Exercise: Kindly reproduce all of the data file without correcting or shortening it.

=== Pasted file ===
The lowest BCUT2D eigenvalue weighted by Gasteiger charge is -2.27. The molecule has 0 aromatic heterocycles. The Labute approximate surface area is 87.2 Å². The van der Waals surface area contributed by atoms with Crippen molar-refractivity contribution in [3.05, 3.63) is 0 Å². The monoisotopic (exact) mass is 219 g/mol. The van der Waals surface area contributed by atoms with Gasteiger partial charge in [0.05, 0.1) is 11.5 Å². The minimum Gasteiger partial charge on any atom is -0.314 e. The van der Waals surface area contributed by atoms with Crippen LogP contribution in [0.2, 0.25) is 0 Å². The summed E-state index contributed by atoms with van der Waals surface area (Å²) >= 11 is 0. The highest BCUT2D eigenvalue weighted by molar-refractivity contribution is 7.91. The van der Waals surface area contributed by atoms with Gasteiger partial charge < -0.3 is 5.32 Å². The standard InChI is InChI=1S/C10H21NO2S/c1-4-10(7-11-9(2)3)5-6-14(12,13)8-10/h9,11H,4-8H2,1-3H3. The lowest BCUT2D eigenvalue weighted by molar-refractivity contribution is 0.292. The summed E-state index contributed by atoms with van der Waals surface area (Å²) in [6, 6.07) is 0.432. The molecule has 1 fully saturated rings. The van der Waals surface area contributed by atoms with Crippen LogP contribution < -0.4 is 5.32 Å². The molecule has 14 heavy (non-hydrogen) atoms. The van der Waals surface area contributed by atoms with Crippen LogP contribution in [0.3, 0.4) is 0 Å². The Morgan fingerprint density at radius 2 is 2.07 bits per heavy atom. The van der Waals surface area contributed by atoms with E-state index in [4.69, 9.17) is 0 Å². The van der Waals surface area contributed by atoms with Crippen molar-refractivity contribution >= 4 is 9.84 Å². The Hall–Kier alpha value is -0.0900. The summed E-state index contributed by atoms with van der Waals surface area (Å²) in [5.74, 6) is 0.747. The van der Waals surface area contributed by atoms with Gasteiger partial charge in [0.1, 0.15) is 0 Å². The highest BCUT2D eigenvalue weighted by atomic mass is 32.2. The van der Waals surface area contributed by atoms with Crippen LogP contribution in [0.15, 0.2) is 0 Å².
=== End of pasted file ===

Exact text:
The lowest BCUT2D eigenvalue weighted by Gasteiger charge is -2.27. The molecule has 0 aromatic heterocycles. The Labute approximate surface area is 87.2 Å². The van der Waals surface area contributed by atoms with Crippen molar-refractivity contribution in [3.05, 3.63) is 0 Å². The monoisotopic (exact) mass is 219 g/mol. The van der Waals surface area contributed by atoms with Gasteiger partial charge in [0.05, 0.1) is 11.5 Å². The minimum Gasteiger partial charge on any atom is -0.314 e. The van der Waals surface area contributed by atoms with Crippen LogP contribution in [0.2, 0.25) is 0 Å². The summed E-state index contributed by atoms with van der Waals surface area (Å²) >= 11 is 0. The highest BCUT2D eigenvalue weighted by molar-refractivity contribution is 7.91. The van der Waals surface area contributed by atoms with Gasteiger partial charge < -0.3 is 5.32 Å². The standard InChI is InChI=1S/C10H21NO2S/c1-4-10(7-11-9(2)3)5-6-14(12,13)8-10/h9,11H,4-8H2,1-3H3. The lowest BCUT2D eigenvalue weighted by molar-refractivity contribution is 0.292. The summed E-state index contributed by atoms with van der Waals surface area (Å²) in [6, 6.07) is 0.432. The molecule has 1 fully saturated rings. The van der Waals surface area contributed by atoms with Crippen LogP contribution < -0.4 is 5.32 Å². The molecule has 14 heavy (non-hydrogen) atoms. The van der Waals surface area contributed by atoms with Crippen LogP contribution in [0.3, 0.4) is 0 Å². The Morgan fingerprint density at radius 2 is 2.07 bits per heavy atom. The van der Waals surface area contributed by atoms with E-state index in [4.69, 9.17) is 0 Å². The van der Waals surface area contributed by atoms with Crippen molar-refractivity contribution >= 4 is 9.84 Å². The Hall–Kier alpha value is -0.0900. The summed E-state index contributed by atoms with van der Waals surface area (Å²) in [5.74, 6) is 0.747. The van der Waals surface area contributed by atoms with Gasteiger partial charge in [0.1, 0.15) is 0 Å². The highest BCUT2D eigenvalue weighted by atomic mass is 32.2. The van der Waals surface area contributed by atoms with Crippen LogP contribution in [0.15, 0.2) is 0 Å².